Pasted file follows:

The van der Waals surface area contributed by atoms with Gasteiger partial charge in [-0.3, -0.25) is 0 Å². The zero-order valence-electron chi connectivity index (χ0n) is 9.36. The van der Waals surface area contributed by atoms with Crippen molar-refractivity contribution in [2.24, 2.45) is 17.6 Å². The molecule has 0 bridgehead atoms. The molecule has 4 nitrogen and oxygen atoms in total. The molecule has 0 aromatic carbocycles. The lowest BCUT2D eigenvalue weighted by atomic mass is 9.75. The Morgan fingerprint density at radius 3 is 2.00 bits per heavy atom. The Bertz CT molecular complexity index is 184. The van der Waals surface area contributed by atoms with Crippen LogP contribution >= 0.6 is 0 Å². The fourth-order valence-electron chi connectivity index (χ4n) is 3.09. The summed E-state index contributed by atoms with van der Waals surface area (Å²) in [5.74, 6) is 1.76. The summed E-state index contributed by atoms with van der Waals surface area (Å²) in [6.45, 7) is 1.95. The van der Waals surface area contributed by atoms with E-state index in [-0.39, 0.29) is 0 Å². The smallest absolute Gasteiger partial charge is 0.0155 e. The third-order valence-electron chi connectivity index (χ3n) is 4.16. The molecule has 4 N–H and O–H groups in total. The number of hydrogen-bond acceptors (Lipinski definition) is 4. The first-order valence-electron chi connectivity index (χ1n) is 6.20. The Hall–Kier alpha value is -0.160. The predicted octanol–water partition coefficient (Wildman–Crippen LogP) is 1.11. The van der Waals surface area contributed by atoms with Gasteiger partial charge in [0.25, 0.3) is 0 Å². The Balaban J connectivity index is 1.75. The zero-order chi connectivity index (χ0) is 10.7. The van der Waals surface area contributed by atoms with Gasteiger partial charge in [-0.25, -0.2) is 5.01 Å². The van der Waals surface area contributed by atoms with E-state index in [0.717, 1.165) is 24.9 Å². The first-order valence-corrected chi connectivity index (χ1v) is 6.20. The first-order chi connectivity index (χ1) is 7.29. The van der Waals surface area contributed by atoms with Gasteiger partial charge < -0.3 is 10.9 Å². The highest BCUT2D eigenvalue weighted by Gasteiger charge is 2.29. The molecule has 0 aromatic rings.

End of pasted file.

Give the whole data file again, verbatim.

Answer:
The van der Waals surface area contributed by atoms with Gasteiger partial charge in [-0.3, -0.25) is 0 Å². The zero-order valence-electron chi connectivity index (χ0n) is 9.36. The van der Waals surface area contributed by atoms with Crippen molar-refractivity contribution in [2.24, 2.45) is 17.6 Å². The molecule has 0 bridgehead atoms. The molecule has 4 nitrogen and oxygen atoms in total. The molecule has 0 aromatic carbocycles. The lowest BCUT2D eigenvalue weighted by atomic mass is 9.75. The Morgan fingerprint density at radius 3 is 2.00 bits per heavy atom. The Bertz CT molecular complexity index is 184. The van der Waals surface area contributed by atoms with Crippen LogP contribution >= 0.6 is 0 Å². The fourth-order valence-electron chi connectivity index (χ4n) is 3.09. The summed E-state index contributed by atoms with van der Waals surface area (Å²) in [5.74, 6) is 1.76. The summed E-state index contributed by atoms with van der Waals surface area (Å²) in [6.45, 7) is 1.95. The van der Waals surface area contributed by atoms with E-state index in [-0.39, 0.29) is 0 Å². The smallest absolute Gasteiger partial charge is 0.0155 e. The third-order valence-electron chi connectivity index (χ3n) is 4.16. The molecule has 4 N–H and O–H groups in total. The number of hydrogen-bond acceptors (Lipinski definition) is 4. The first-order valence-electron chi connectivity index (χ1n) is 6.20. The Hall–Kier alpha value is -0.160. The predicted octanol–water partition coefficient (Wildman–Crippen LogP) is 1.11. The van der Waals surface area contributed by atoms with Gasteiger partial charge in [0.25, 0.3) is 0 Å². The Balaban J connectivity index is 1.75. The zero-order chi connectivity index (χ0) is 10.7. The van der Waals surface area contributed by atoms with Gasteiger partial charge in [-0.25, -0.2) is 5.01 Å². The van der Waals surface area contributed by atoms with E-state index in [0.717, 1.165) is 24.9 Å². The first-order valence-corrected chi connectivity index (χ1v) is 6.20. The first-order chi connectivity index (χ1) is 7.29. The van der Waals surface area contributed by atoms with Gasteiger partial charge < -0.3 is 10.9 Å². The highest BCUT2D eigenvalue weighted by Gasteiger charge is 2.29. The molecule has 0 aromatic rings.